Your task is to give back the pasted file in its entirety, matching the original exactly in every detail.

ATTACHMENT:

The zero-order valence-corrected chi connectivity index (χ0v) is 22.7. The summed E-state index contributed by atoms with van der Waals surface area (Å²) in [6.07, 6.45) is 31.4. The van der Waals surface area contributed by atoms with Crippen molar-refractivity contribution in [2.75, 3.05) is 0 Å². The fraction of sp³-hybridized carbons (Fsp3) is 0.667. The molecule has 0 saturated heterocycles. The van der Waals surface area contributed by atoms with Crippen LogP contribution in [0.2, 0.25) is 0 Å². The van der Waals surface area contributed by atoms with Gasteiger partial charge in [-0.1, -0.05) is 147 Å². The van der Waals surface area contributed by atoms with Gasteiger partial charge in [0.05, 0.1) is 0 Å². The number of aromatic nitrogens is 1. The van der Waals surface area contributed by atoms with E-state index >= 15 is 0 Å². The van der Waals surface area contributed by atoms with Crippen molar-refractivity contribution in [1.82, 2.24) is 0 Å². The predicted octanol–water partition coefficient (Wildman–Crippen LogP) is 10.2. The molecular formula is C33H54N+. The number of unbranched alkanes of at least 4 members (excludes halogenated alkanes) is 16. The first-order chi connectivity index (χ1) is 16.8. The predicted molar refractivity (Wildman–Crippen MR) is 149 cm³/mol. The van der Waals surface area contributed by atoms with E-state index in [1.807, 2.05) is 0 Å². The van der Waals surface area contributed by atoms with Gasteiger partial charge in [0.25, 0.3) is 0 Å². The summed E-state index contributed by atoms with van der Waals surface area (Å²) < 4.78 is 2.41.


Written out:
The zero-order valence-corrected chi connectivity index (χ0v) is 22.7. The summed E-state index contributed by atoms with van der Waals surface area (Å²) in [6.07, 6.45) is 31.4. The van der Waals surface area contributed by atoms with Crippen molar-refractivity contribution in [2.75, 3.05) is 0 Å². The fraction of sp³-hybridized carbons (Fsp3) is 0.667. The molecule has 0 saturated heterocycles. The van der Waals surface area contributed by atoms with Crippen LogP contribution in [0.2, 0.25) is 0 Å². The van der Waals surface area contributed by atoms with Gasteiger partial charge in [-0.1, -0.05) is 147 Å². The van der Waals surface area contributed by atoms with Gasteiger partial charge in [0.05, 0.1) is 0 Å². The number of aromatic nitrogens is 1. The van der Waals surface area contributed by atoms with E-state index >= 15 is 0 Å². The van der Waals surface area contributed by atoms with Crippen molar-refractivity contribution in [1.82, 2.24) is 0 Å². The predicted octanol–water partition coefficient (Wildman–Crippen LogP) is 10.2. The molecular formula is C33H54N+. The number of unbranched alkanes of at least 4 members (excludes halogenated alkanes) is 16. The first-order chi connectivity index (χ1) is 16.8. The predicted molar refractivity (Wildman–Crippen MR) is 149 cm³/mol. The van der Waals surface area contributed by atoms with E-state index in [1.807, 2.05) is 0 Å². The van der Waals surface area contributed by atoms with Gasteiger partial charge in [0.25, 0.3) is 0 Å². The summed E-state index contributed by atoms with van der Waals surface area (Å²) < 4.78 is 2.41.